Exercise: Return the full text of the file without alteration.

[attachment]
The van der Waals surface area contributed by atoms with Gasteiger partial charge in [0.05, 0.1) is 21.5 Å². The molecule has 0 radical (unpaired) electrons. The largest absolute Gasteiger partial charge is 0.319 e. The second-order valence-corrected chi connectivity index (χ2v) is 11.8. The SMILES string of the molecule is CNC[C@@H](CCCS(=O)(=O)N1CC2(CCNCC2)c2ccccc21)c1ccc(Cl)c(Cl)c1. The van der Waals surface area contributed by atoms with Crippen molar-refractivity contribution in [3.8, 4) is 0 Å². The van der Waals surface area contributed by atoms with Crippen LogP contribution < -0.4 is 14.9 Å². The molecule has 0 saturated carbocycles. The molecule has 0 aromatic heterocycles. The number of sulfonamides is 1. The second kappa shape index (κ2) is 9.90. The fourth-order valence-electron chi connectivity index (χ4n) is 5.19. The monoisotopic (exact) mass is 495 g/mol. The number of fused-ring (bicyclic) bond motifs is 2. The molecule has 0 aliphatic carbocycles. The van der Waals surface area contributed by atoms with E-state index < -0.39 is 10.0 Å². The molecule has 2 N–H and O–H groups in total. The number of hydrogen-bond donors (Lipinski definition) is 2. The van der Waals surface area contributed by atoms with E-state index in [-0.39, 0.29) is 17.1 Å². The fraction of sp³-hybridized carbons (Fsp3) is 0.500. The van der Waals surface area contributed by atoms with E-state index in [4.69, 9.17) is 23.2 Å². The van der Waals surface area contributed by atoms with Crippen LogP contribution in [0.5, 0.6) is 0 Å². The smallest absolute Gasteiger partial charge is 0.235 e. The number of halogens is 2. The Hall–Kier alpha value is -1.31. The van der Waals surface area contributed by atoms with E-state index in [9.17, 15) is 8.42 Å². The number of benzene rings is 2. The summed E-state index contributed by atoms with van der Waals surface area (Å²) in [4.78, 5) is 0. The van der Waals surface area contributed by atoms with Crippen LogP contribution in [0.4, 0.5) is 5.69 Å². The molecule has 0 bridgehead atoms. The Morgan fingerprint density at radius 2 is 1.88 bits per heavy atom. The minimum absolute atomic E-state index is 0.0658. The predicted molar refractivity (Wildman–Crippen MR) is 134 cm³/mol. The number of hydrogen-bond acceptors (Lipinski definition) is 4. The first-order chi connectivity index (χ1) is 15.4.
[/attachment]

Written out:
The van der Waals surface area contributed by atoms with Gasteiger partial charge in [0.05, 0.1) is 21.5 Å². The molecule has 0 radical (unpaired) electrons. The largest absolute Gasteiger partial charge is 0.319 e. The second-order valence-corrected chi connectivity index (χ2v) is 11.8. The SMILES string of the molecule is CNC[C@@H](CCCS(=O)(=O)N1CC2(CCNCC2)c2ccccc21)c1ccc(Cl)c(Cl)c1. The van der Waals surface area contributed by atoms with Crippen molar-refractivity contribution in [3.8, 4) is 0 Å². The van der Waals surface area contributed by atoms with Crippen LogP contribution < -0.4 is 14.9 Å². The molecule has 0 saturated carbocycles. The molecule has 0 aromatic heterocycles. The number of sulfonamides is 1. The second kappa shape index (κ2) is 9.90. The fourth-order valence-electron chi connectivity index (χ4n) is 5.19. The monoisotopic (exact) mass is 495 g/mol. The number of fused-ring (bicyclic) bond motifs is 2. The molecule has 0 aliphatic carbocycles. The van der Waals surface area contributed by atoms with E-state index < -0.39 is 10.0 Å². The molecule has 2 N–H and O–H groups in total. The number of hydrogen-bond donors (Lipinski definition) is 2. The van der Waals surface area contributed by atoms with E-state index in [-0.39, 0.29) is 17.1 Å². The fraction of sp³-hybridized carbons (Fsp3) is 0.500. The van der Waals surface area contributed by atoms with E-state index in [4.69, 9.17) is 23.2 Å². The van der Waals surface area contributed by atoms with Crippen LogP contribution in [0.5, 0.6) is 0 Å². The smallest absolute Gasteiger partial charge is 0.235 e. The number of halogens is 2. The Hall–Kier alpha value is -1.31. The van der Waals surface area contributed by atoms with E-state index in [9.17, 15) is 8.42 Å². The number of benzene rings is 2. The summed E-state index contributed by atoms with van der Waals surface area (Å²) in [4.78, 5) is 0. The van der Waals surface area contributed by atoms with Crippen LogP contribution in [0.4, 0.5) is 5.69 Å². The molecule has 0 bridgehead atoms. The Morgan fingerprint density at radius 2 is 1.88 bits per heavy atom. The minimum absolute atomic E-state index is 0.0658. The predicted molar refractivity (Wildman–Crippen MR) is 134 cm³/mol. The number of hydrogen-bond acceptors (Lipinski definition) is 4. The first-order chi connectivity index (χ1) is 15.4.